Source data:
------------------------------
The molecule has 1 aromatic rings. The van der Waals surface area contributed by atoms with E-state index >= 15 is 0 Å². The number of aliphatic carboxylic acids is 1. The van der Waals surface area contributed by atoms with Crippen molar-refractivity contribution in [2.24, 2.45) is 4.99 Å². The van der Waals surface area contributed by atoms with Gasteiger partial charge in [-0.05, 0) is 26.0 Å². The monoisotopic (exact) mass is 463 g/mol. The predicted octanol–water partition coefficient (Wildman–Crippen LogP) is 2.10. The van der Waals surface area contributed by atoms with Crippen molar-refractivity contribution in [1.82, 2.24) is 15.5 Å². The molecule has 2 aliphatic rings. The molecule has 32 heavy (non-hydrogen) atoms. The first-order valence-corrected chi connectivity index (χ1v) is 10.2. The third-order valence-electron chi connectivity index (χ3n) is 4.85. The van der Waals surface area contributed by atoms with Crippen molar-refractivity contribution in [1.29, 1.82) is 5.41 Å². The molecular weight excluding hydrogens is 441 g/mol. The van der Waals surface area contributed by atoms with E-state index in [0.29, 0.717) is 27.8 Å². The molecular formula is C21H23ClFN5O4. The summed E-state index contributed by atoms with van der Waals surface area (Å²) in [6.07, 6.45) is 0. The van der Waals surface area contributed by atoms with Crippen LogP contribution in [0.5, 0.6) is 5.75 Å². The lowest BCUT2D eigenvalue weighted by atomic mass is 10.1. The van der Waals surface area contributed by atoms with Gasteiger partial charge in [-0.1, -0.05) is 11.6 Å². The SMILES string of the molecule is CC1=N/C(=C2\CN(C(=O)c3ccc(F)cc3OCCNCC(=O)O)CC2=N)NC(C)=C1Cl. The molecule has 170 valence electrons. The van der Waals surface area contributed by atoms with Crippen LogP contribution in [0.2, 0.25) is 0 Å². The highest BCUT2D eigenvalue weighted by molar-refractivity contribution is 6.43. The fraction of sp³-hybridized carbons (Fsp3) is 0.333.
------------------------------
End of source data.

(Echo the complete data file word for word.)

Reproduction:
The molecule has 1 aromatic rings. The van der Waals surface area contributed by atoms with E-state index >= 15 is 0 Å². The number of aliphatic carboxylic acids is 1. The van der Waals surface area contributed by atoms with Crippen molar-refractivity contribution in [2.24, 2.45) is 4.99 Å². The van der Waals surface area contributed by atoms with Gasteiger partial charge in [-0.05, 0) is 26.0 Å². The monoisotopic (exact) mass is 463 g/mol. The predicted octanol–water partition coefficient (Wildman–Crippen LogP) is 2.10. The van der Waals surface area contributed by atoms with Crippen molar-refractivity contribution in [1.82, 2.24) is 15.5 Å². The molecule has 2 aliphatic rings. The molecule has 32 heavy (non-hydrogen) atoms. The first-order valence-corrected chi connectivity index (χ1v) is 10.2. The third-order valence-electron chi connectivity index (χ3n) is 4.85. The van der Waals surface area contributed by atoms with Crippen molar-refractivity contribution in [1.29, 1.82) is 5.41 Å². The molecular weight excluding hydrogens is 441 g/mol. The van der Waals surface area contributed by atoms with E-state index in [0.29, 0.717) is 27.8 Å². The molecular formula is C21H23ClFN5O4. The summed E-state index contributed by atoms with van der Waals surface area (Å²) in [6.07, 6.45) is 0. The van der Waals surface area contributed by atoms with Crippen LogP contribution in [0.5, 0.6) is 5.75 Å². The lowest BCUT2D eigenvalue weighted by atomic mass is 10.1. The van der Waals surface area contributed by atoms with Gasteiger partial charge in [-0.1, -0.05) is 11.6 Å². The SMILES string of the molecule is CC1=N/C(=C2\CN(C(=O)c3ccc(F)cc3OCCNCC(=O)O)CC2=N)NC(C)=C1Cl. The molecule has 170 valence electrons. The van der Waals surface area contributed by atoms with Crippen LogP contribution in [0.2, 0.25) is 0 Å². The highest BCUT2D eigenvalue weighted by molar-refractivity contribution is 6.43. The fraction of sp³-hybridized carbons (Fsp3) is 0.333.